Brisbane’s Expo 88 celebrates 30th anniversary

Click to enlarge
A panorama of Expo 88 on opening day.

A panorama of Expo 88 on opening day. Image: Phil Gray/State Library of Queensland

1 of 5
An aerial view of Expo 88

An aerial view of Expo 88 Image: Russell Brown/Queensland State Archives

2 of 5
The site of Expo 88 in 1986.

The site of Expo 88 in 1986. Image: Queensland State Architects

3 of 5
Original masterplan for the Expo 88 site by Bligh Maccormick.

Original masterplan for the Expo 88 site by Bligh Maccormick. Image: State Library of Queensland

4 of 5
A early proposal for an expo at Kangaroo Point by James Maccormick.

A early proposal for an expo at Kangaroo Point by James Maccormick. Image: State Library of Queensland

5 of 5

Brisbane’s Expo 88 was opened by Queen Elizabeth II on 30 April 1988. It was the culmination of a vision architect James Maccormick had spent eight years bringing to fruition.

Dubbed “the man who dreamed up Expo,” Maccormick was principal architect of the Commonwealth Department of Works between 1963 and 1969. He also designed Australia’s pavilion at the 1967 expo in Montreal, the 1970 expo in Osaka and the 1974 expo in Spokane in the US state of Washington.

An aerial view of Expo 88 Image:  Russell Brown/Queensland State Archives

Speaking to Foundation Expo 88 on the 25th anniversary of the ’88 Expo, Maccormick said the idea for an expo in Brisbane was germinated in the American city. “The idea really started when I spoke to the mayor of Spokane.”

“I said, ‘how can a small city like yours have an expo?’ He said, ‘well we had all these blighted slum areas close to the city and we had to get rid of them.’ The architects all banded together. Ten of them divided the river up into sections and each had a go at planning an art gallery, a museum and other things like that.” 

In 1976, while he was university architect at the University of Queensland, Maccormick formed the Brisbane Riverbanks subcommittee within the Australian Institute of Architects, which began to investigate various ways to regenerate the parts of riverfront in Brisbane. The committee, however, disbanded after six months.

“I thought, heck, I’d like to have done something with my section of the river which was Kangaroo Point. What can you put there, I thought? An Expo!”

A early proposal for an expo at Kangaroo Point by James Maccormick. Image:  State Library of Queensland

He drew a series of sketches for an expo on the Kangaroo Point site, which was published in the Courier Mail and the Canberra Times. It instigated more than half a decade of discussions with governments and the chamber of commerce bringing a World Expo to Brisbane to coincide with the bicentenary of Australia. 

The approval finally came in 1983. In an interview with the State Library of Queensland, Maccormick recalled the serendipitous circumstances surrounding the approval.

“[Prime Minister] Malcolm Fraser had hurt his back on the farm and had to go into medical treatment for some months. While he was away, Doug Anthony was Acting Prime Minister.

“There was an immediate approval. We got it quite by chance after something like eight years of trying.

“It was a marvellous thing. Not only did we have an expo here [in Brisbane] but it was the celebration of the bicentennial at the same time.”

Following the approval, a 40-hectare site in South Brisbane, which later became South Bank, was chosen for the expo. The linear site stretched between the Robin Gibson-designed cultural precinct in the north and the Maritime Museum in the south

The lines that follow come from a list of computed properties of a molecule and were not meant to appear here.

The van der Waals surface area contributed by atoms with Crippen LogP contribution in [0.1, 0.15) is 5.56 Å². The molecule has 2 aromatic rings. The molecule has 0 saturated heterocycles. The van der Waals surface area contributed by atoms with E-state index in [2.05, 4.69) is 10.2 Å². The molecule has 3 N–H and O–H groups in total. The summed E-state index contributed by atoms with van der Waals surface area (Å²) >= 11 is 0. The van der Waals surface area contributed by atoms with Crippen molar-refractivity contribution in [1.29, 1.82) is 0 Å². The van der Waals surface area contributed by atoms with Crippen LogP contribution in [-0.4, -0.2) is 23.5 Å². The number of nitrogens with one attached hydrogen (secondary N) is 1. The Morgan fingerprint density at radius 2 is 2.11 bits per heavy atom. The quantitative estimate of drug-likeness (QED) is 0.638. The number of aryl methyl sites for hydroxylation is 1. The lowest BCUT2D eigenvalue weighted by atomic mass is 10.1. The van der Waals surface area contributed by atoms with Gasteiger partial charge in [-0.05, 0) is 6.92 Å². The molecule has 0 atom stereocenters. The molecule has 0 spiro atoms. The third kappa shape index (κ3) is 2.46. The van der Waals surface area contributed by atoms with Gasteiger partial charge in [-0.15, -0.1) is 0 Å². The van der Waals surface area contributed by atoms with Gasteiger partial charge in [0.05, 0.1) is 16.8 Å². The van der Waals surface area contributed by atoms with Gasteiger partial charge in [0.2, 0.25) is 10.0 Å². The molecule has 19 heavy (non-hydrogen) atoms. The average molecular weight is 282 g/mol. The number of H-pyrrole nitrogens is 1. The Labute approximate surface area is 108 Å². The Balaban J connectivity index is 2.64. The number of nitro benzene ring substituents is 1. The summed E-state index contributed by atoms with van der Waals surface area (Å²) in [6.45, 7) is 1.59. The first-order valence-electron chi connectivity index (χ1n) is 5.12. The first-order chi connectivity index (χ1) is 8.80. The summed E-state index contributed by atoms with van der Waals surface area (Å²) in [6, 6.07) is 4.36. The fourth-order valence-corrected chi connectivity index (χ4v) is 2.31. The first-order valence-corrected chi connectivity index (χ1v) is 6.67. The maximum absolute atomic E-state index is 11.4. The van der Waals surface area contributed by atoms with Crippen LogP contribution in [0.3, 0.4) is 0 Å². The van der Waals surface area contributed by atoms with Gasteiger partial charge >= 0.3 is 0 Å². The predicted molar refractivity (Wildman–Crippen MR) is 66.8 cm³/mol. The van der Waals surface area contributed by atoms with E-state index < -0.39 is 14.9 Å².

Maccormick joined forces with Graham Bligh to form Bligh Maccormick 88 and the joint venture was appointed master architects for the project.

Original masterplan for the Expo 88 site by Bligh Maccormick. Image:  State Library of Queensland

“I was a small-timer as far as a the practice was concerned,” Maccormick said. “I realized that we would have to put a deal together to get the job. I had a friend Graham Bligh who had a very large practice, but no experience in expos. I had the expo experience, he had the resources.”  

In a review of the Expo 88’s architecture, Michael Keniger described the built form as comprising a series of “eight giant tension structures or sun sails [that] evoke a festive spirit and mark the special and temporary nature of the site.

“In this they are remarkably successful as their tent-like forms recall circuses and show grounds without offering any sense of confinement or enclosure. 

“From the city their profile seems governed by the silhouette of the hills beyond.”

At night, “the sky sails provide a rippling cascade of fairy lights and serve as giant projection screens.”

Expo 88 also included the Australian pavilion designed by Ken Woolley and the Queensland pavilion by Robin Gibson, as well as a monorail, a pink submarine and a popular South Pacific Village that appeared as if “verging towards a Gilligan’s Island set.”

The expo, themed “Leisure in the age of technology,” was open for six months and attracted more than 15 million visitors. It is widely credited as the event that delivered Brisbane’s “coming of age.” When it opened, Maccormick appeared on the cover of the Sun Magazine as “The man who dreamed up Expo.”

He later received correspondence from a friend who said, “You must be very proud now that your baby has been slapped on the bum and is yelling its head off. For your perseverance, tenacity and patience. Congratulations!”

Maccormick formed his own practice, James Maccormick and Associates, following the opening of the expo and retired in 2011.

He was appointed a Member of the Most Excellent Order of the British Empire following his contribution to Expo 67 in Montreal. In 2013, he was awarded a Medal of the Order of Australia (OAM) for services to architecture.


More news

Most read